Congressional Democrats racing to enact President Biden’s landmark $1.9 trillion COVID-19 relief package before unemployment benefits expire March 14 passed The American Rescue Plan Act of 2021 (H.R. 1319) early Saturday morning on a near party-line vote. The massive aid bill now goes to the 50-50 Senate where Democrats cannot afford to lose a single vote. (Associated Press, Feb. 27 and Politico, Feb. 26 and text of the bill)
- The House bill provides $638 billion in tax cuts, offset by $45 billion in tax increases, representing over 2% of GDP in 2021 and a significant individual income boost for low- and middle-income Americans. While there is no business tax relief in the bill, it includes:
- $245 billion to extend enhanced unemployment benefits through August;
- $350 billion in fiscal assistance for States and localities;
- $170 billion for schools and colleges – and $85B for vaccine distribution.
- $30.5 billion in grants to mass transit
- Key elements of the bill affecting real estate include:
- $19 billion for residential rental assistance through Sept. 30, 2027, which adds to the existing $25 billion in rental assistance provided in December’s omnibus legislation;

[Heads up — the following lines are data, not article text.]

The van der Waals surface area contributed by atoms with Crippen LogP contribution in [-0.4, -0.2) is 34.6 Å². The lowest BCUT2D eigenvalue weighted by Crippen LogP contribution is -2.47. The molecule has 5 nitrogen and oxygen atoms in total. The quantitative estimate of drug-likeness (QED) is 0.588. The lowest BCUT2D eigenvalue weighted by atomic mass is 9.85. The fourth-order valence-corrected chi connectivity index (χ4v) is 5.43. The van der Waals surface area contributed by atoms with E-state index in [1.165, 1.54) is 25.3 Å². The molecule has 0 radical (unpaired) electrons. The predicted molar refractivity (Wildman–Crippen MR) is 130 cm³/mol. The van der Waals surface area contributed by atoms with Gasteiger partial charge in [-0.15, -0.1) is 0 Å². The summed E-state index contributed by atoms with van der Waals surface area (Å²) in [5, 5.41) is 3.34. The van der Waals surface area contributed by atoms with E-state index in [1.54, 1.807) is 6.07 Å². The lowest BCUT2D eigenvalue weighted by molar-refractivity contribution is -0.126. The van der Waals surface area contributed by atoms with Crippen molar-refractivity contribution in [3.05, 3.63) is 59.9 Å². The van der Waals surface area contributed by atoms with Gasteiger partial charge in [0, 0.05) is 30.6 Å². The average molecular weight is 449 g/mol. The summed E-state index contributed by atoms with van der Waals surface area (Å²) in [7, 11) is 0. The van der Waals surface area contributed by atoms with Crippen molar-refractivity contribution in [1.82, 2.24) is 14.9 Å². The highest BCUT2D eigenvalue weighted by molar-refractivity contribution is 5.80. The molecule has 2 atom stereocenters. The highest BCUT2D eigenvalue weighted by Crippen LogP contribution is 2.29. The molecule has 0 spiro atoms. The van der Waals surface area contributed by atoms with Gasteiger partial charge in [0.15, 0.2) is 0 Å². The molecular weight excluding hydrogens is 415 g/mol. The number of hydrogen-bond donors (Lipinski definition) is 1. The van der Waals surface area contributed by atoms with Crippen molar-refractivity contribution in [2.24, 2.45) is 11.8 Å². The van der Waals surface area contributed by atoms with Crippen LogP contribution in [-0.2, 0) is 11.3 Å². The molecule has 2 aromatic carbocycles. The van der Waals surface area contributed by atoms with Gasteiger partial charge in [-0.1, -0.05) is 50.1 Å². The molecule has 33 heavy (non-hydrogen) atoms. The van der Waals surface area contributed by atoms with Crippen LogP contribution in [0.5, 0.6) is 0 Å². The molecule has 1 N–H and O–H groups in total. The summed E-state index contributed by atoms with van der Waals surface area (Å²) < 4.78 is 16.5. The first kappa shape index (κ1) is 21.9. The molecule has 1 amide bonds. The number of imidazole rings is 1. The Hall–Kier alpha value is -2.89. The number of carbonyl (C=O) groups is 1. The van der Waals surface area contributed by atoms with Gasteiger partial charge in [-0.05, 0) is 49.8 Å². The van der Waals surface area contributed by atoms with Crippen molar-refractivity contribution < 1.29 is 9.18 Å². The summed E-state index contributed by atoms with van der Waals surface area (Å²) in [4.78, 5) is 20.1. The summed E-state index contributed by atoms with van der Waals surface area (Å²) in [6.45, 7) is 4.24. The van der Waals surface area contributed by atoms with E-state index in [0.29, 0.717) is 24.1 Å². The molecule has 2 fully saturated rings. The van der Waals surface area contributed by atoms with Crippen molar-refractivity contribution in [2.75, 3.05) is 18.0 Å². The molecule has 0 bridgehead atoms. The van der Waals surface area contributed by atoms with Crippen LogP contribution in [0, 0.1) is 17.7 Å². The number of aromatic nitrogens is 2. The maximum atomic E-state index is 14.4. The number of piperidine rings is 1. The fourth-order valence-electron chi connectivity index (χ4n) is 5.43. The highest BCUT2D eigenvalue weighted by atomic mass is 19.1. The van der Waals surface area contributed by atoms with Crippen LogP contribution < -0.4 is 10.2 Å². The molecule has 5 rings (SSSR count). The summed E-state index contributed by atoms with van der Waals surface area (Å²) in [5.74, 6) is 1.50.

- $10B homeowner assistance fund to help prevent foreclosure or eviction due to the pandemic;
- a new $25B Restaurant Revitalization Fund to provide cash grants to food and beverage establishments.
Fed Concerns on Pandemic & CRE
As the $1.9 trillion relief package made its way through the House this week, Federal Reserve Chairman Jerome Powell testified before congressional committees on the Fed’s semiannual monetary policy report to Congress before the Senate Banking, Housing and Urban Affairs Committee on Feb. 23 and the House Financial Services Committee on Feb. 24.
- The Fed’s Feb. 19 Monetary Policy Report warned of significant risks to the economy as a result of the ongoing national impact of the pandemic. The report noted, “Commercial real estate prices remain at historically high levels despite high vacancy rates and appear susceptible to sharp declines, particularly if the pace of distressed transactions picks up or, in the longer term, the pandemic leads to permanent changes in demand.” (Bloomberg, Feb. 19, “Fed Sounds Alarm on Commercial Real Estate, Business Bankruptcy”)
“We don't have a plan specifically for commercial real estate,” Powell testified. “I will say that we do see a number of sectors of commercial real estate that are under pressure, particularly office [and] hotels … which are directly affected by a pandemic. The best thing that can happen for the commercial real estate sector is [to] … get the pandemic behind us.” (Powell House Testimony)
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